What is the fourth industrial revolution? This has always been the first question that comes to the minds of people not just in Rwanda but in other parts of the world as well, especially in the developed countries.
Think about the drones you have seen in Rwanda supplying blood to rural hospitals and healthcare centres, a company like babyl enabling people to consult doctors by just using a mobile phone and a firm like Blockbonds allowing smartphone users to transact and pay for goods and services using blockchain technology.
You can also think of technologies being used to predict weather conditions, the robotics being used in Chinese factories to do the work or even the flying or driverless cars you have perhaps seen on the internet.
A combination of these is what forms what many refer to as the ‘Fourth Industrial Revolution’ or industry 4.0. It is an era in which cutting-edge technologies are being invented, and they are changing the way people do work, how industries perform tasks and generally how economies are moving.
A country like Rwanda is already benefitting from the beginning of this revolution with people who hardly accessed doctors now able to access them by a click on a mobile phone and patients who risked dying because of lack of blood are now getting it with the help of unmanned aerial vehicles or drones.
But this is just the beginning. In developed countries, much more is happening. However, experts argue that Africa still lags behind.
There has been a conversation on how the continent can leapfrog into this revolution. Yet, this conversation has shifted from how to what will countries benefit and what it will take.
A case for Rwanda
Norbert Haguma, a Rwandan technologist, believes that the country has potential to benefit more from this revolution.
“The most important thing about this revolution is the efficiency that comes with adopting the new technologies. When you take an example of drones delivering blood; the time taken to get blood is much lower than what vehicles would take previously. This is efficiency,” he says, adding that a more efficient country has a more efficient economy.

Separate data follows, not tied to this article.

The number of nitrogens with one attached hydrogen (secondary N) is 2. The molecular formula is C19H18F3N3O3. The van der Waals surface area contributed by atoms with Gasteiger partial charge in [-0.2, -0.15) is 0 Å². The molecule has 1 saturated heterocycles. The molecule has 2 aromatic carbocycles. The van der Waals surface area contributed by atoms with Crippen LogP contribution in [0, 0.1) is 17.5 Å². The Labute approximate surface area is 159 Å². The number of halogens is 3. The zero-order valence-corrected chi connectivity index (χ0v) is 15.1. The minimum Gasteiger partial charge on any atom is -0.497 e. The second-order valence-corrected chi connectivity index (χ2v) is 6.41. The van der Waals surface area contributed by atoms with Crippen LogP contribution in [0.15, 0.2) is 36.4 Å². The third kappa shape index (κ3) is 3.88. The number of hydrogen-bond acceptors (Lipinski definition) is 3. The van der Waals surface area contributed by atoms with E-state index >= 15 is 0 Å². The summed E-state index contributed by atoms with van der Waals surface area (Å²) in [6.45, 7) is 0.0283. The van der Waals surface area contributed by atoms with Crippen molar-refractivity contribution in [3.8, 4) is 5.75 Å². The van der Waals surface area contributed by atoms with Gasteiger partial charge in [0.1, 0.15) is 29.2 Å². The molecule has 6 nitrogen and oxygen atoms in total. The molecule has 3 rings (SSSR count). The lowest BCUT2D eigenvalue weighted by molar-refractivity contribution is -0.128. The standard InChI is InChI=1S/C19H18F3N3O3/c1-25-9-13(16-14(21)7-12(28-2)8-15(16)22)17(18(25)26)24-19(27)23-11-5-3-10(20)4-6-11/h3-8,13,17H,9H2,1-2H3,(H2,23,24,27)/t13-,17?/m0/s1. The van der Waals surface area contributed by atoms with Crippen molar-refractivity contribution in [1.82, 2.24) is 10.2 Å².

He highlights that this revolution comes with increased capacity for innovation.
“When you talk about artificial intelligence, big data, and robotics, the more you master them the more abilities they give you. This enables people to innovate,” he adds.
Haguma was among the panellists that were hosted by DMM.Hehe yesterday to discuss what it will take for Rwanda to be at the forefront of the 4th industrial revolution.
Clarisse Iribagiza, the Chief Executive at DMM.Hehe, thinks being part of this revolution can enable companies like hers to utilise resources.
“In our case, for instance, we can be able to predict the demand for our products and therefore we can plan for the right production. And as a continent we can also be able to add value addition to our products,” she says.
There is another aspect that the entrepreneur says is important – the ability to move from scarcity to abundance.
“Going digital today has, for instance, enabled us to access abundance of educational resources and materials, which was previously almost inaccessible,” she says.
The fourth industrial revolution is associated with emerging technology breakthroughs like artificial intelligence (AI), big data, robotics, Internet of Things (IoT), and 3D printing, among others.
Klaus Martin Schwab, a German engineer and economist, best known as the founder of the World Economic Forum, has been on top when it comes to advancing this concept.
However, some believe that there is a need to define, own and contextualise this revolution for Africa. And for others like Haguma, addressing basic needs such as energy and infrastructure is critical.
“We still have people using their legs and hands as the main source of energy within the agriculture sector. It’s time to master the 3rd industrial revolution by making energy and communication more accessible,” he notes.
On the other side, experts argue that the 4th industrial revolution has potential to address these and other existing problems that Rwanda and Africa are facing.
What will it take?
Innocent Muhizi, the Chief Executive of Rwanda Information Society Agency (RISA), opines that it will start with education.
“We need to disrupt the educational sector, from elementary level, by not just focusing on sciences but problem solving in general, as well,” he says.
Betty Tushabe, from the United Nations Industrial Development Organisation (UNIDO), emphasises that capacity building for dreamers, prototypers and all innovators is significantly important.
“What we have found out from businesses we work with is that they know what technologies they want. People in the banana wine industry will tell you they need watering and crushing machines. But all they need is the capacity to innovate around these machines,” she says.
With capacity building, Rwanda in partnership with Inmarsat, has set up a centre for Internet of Things (IoT) to facilitate students to experience, develop IoT prototypes, and carry out academic research in the field of potential IoT solutions.